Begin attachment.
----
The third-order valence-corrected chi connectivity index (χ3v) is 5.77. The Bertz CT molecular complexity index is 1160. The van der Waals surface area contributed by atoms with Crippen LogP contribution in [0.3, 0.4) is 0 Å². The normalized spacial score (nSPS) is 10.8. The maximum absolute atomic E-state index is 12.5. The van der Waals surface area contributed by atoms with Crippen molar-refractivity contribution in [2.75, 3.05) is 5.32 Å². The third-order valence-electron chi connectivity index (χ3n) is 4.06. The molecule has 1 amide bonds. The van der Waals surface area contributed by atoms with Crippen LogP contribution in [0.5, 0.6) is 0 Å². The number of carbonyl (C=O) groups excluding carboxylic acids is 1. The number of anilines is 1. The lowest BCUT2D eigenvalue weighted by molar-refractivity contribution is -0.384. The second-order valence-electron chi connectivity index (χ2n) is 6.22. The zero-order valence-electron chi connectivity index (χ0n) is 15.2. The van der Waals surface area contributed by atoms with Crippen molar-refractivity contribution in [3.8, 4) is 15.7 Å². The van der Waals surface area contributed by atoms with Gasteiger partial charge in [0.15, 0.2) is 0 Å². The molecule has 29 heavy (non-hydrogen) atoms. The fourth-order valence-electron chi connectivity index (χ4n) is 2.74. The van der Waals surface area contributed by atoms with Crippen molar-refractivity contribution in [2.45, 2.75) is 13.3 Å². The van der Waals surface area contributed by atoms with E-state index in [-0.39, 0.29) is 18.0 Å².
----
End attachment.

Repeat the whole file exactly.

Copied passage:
The third-order valence-corrected chi connectivity index (χ3v) is 5.77. The Bertz CT molecular complexity index is 1160. The van der Waals surface area contributed by atoms with Crippen LogP contribution in [0.3, 0.4) is 0 Å². The normalized spacial score (nSPS) is 10.8. The maximum absolute atomic E-state index is 12.5. The van der Waals surface area contributed by atoms with Crippen molar-refractivity contribution in [2.75, 3.05) is 5.32 Å². The third-order valence-electron chi connectivity index (χ3n) is 4.06. The molecule has 1 amide bonds. The van der Waals surface area contributed by atoms with Crippen LogP contribution in [0.5, 0.6) is 0 Å². The number of carbonyl (C=O) groups excluding carboxylic acids is 1. The number of anilines is 1. The lowest BCUT2D eigenvalue weighted by molar-refractivity contribution is -0.384. The second-order valence-electron chi connectivity index (χ2n) is 6.22. The zero-order valence-electron chi connectivity index (χ0n) is 15.2. The van der Waals surface area contributed by atoms with Crippen molar-refractivity contribution in [3.8, 4) is 15.7 Å². The van der Waals surface area contributed by atoms with Gasteiger partial charge in [0.15, 0.2) is 0 Å². The molecule has 29 heavy (non-hydrogen) atoms. The fourth-order valence-electron chi connectivity index (χ4n) is 2.74. The van der Waals surface area contributed by atoms with Crippen molar-refractivity contribution in [2.45, 2.75) is 13.3 Å². The van der Waals surface area contributed by atoms with E-state index in [-0.39, 0.29) is 18.0 Å².